The St. Petersburg Science Festival and MarineQuest returned with more hands-on activities than ever before, including a mobile aquarium, seagrass maze and a shark show utilizing virtual reality. The event aimed to inspire creativity, engage curiosity and deepen knowledge of science and the arts.
More than 15,000 people were expected to attend the event that occurred on Saturday, Feb. 10 from 10 a.m. to 4 p.m. at the waterfront of the USF St. Petersburg campus and outside the Florida Fish and Wildlife Conservation Commission’s Fish and Wildlife Research Institute. The two events happen side-by-side in downtown St. Petersburg, allowing attendees to walk from one to the other.
The joint festival connects scientists, environmental organizations and cultural institutions with the public via immersive exhibits and hands-on demonstrations in science, technology, engineering, art and math (STEAM).
“We are fortunate to have STEAM experts working on local issues with national and sometimes international impact. Solving these issues is critical to our daily lives and the future of our community,” said Alison Barlow, St. Petersburg Science Festival co-chair and executive director of the St. Petersburg Innovation District. “We are incredibly lucky that these experts recognize the importance of teaching our youth and their families about their work.”
Experts showcasing their work came from USF’s College of Marine Science, the National Oceanic and Atmospheric Administration (NOAA), U.S. Geological Survey, National Aeronautics and Space Administration (NASA), National Weather Service, the Florida Aquarium and more.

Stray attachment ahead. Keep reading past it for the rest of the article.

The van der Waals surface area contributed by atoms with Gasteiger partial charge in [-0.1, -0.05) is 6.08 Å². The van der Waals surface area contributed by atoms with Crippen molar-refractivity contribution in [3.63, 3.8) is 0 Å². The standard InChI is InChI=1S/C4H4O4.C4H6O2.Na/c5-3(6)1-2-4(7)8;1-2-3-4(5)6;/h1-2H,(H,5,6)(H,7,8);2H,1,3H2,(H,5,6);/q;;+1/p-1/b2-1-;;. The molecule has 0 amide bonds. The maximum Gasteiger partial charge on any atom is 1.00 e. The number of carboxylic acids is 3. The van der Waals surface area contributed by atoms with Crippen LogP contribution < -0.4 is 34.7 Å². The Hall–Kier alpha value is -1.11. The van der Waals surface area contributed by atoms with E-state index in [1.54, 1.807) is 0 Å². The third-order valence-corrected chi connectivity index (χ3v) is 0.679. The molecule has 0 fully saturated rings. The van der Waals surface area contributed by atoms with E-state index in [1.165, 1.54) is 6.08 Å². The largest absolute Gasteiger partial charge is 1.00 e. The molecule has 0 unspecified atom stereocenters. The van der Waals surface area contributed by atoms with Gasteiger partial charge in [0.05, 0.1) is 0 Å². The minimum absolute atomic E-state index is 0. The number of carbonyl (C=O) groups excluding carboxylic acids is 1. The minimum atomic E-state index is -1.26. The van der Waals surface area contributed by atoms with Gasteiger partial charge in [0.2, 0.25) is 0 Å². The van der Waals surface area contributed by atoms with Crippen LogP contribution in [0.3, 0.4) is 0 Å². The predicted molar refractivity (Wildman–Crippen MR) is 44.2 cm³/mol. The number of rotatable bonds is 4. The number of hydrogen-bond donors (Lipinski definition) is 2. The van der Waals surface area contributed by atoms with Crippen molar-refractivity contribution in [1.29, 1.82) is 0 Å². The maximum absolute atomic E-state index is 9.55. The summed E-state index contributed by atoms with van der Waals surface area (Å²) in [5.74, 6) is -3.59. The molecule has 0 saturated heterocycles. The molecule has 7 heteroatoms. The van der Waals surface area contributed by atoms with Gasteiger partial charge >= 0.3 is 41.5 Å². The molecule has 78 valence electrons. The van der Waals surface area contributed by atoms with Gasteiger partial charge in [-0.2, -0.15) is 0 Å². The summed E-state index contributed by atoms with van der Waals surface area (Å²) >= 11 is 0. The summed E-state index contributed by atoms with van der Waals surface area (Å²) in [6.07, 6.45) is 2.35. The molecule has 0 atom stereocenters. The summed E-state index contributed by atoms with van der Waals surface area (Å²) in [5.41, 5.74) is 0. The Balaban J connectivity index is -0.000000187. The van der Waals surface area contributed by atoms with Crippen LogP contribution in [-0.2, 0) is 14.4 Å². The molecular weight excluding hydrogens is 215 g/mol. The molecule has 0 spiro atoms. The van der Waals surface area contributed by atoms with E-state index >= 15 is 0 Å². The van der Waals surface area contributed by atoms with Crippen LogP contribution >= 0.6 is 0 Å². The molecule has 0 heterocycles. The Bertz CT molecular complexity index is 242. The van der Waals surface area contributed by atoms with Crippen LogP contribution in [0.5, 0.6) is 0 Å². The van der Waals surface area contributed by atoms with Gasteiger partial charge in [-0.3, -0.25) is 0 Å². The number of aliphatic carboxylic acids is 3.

“Science is relevant to our daily lives. This event humanizes science by taking scientists out of the lab and bringing them together with the public where they can ask questions, generate ideas and talk about research,” said E. Howard Rutherford, the associate vice president of development at USF St. Petersburg, and co-founder of the St. Petersburg Science Festival.
New interactive and immersive exhibits for the 2024 festival included:
A mobile aquarium with a variety of fish and other marine life.
A touch-a-truck exhibit where guests explored a variety of city vehicles, an airplane and a Saildrone, which is an uncrewed surface vehicle designed to go where ships cannot and built to survive the dangerous conditions of the ocean.
A seagrass maze that allowed participants to travel through a seagrass meadow and collect organisms to build a food web.
A shark exhibit where visitors saw real skeletons, jaws and skin. They also took part in a virtual reality experience that involves a shark show and tell.
Around 1,100 school children got a sneak peek of the St. Petersburg Science Festival and MarineQuest during organized field trips on Friday, Feb. 9. During the preview, students learned about getting involved in STEAM fields and different career paths.
The festival also hosted the Junior Scientists program, where middle and high school students work alongside a science professional. The growing interest in STEAM subjects and student career opportunities was a major reason for establishing the festival.
Careers in science, technology, engineering and math – known